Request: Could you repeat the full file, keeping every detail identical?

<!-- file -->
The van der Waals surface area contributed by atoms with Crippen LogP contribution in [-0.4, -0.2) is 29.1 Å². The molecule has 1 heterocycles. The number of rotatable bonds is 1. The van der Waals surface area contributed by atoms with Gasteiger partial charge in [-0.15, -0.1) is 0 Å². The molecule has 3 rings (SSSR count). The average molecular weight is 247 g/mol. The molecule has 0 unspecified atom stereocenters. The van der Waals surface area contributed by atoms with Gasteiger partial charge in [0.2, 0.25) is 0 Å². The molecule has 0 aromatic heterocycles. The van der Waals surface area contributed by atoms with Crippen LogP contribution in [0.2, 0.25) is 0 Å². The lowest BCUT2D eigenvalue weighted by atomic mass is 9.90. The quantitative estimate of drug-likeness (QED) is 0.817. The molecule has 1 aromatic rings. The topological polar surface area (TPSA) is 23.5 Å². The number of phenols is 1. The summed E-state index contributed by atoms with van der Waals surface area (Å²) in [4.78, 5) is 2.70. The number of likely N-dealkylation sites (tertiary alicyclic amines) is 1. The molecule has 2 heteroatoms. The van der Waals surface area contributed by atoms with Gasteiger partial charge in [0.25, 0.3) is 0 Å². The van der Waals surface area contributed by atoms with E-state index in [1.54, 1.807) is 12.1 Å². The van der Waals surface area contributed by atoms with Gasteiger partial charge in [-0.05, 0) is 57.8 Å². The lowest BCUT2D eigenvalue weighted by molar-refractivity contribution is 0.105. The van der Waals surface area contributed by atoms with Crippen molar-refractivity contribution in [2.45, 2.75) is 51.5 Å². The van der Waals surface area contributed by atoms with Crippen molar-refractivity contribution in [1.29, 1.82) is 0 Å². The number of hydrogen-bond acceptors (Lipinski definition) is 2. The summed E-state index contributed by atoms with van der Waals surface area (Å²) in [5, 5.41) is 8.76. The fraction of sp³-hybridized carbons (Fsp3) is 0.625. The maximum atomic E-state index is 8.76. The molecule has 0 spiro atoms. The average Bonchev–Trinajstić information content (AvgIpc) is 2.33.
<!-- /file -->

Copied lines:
The van der Waals surface area contributed by atoms with Crippen LogP contribution in [-0.4, -0.2) is 29.1 Å². The molecule has 1 heterocycles. The number of rotatable bonds is 1. The van der Waals surface area contributed by atoms with Gasteiger partial charge in [-0.15, -0.1) is 0 Å². The molecule has 3 rings (SSSR count). The average molecular weight is 247 g/mol. The molecule has 0 unspecified atom stereocenters. The van der Waals surface area contributed by atoms with Gasteiger partial charge in [0.2, 0.25) is 0 Å². The molecule has 0 aromatic heterocycles. The van der Waals surface area contributed by atoms with Crippen LogP contribution in [0.2, 0.25) is 0 Å². The lowest BCUT2D eigenvalue weighted by atomic mass is 9.90. The quantitative estimate of drug-likeness (QED) is 0.817. The molecule has 1 aromatic rings. The topological polar surface area (TPSA) is 23.5 Å². The number of phenols is 1. The summed E-state index contributed by atoms with van der Waals surface area (Å²) in [4.78, 5) is 2.70. The number of likely N-dealkylation sites (tertiary alicyclic amines) is 1. The molecule has 2 heteroatoms. The van der Waals surface area contributed by atoms with Gasteiger partial charge in [0.25, 0.3) is 0 Å². The van der Waals surface area contributed by atoms with E-state index in [1.54, 1.807) is 12.1 Å². The van der Waals surface area contributed by atoms with Gasteiger partial charge in [-0.05, 0) is 57.8 Å². The lowest BCUT2D eigenvalue weighted by molar-refractivity contribution is 0.105. The van der Waals surface area contributed by atoms with Crippen molar-refractivity contribution in [2.45, 2.75) is 51.5 Å². The van der Waals surface area contributed by atoms with Crippen molar-refractivity contribution in [1.29, 1.82) is 0 Å². The number of hydrogen-bond acceptors (Lipinski definition) is 2. The summed E-state index contributed by atoms with van der Waals surface area (Å²) in [5, 5.41) is 8.76. The fraction of sp³-hybridized carbons (Fsp3) is 0.625. The maximum atomic E-state index is 8.76. The molecule has 0 spiro atoms. The average Bonchev–Trinajstić information content (AvgIpc) is 2.33.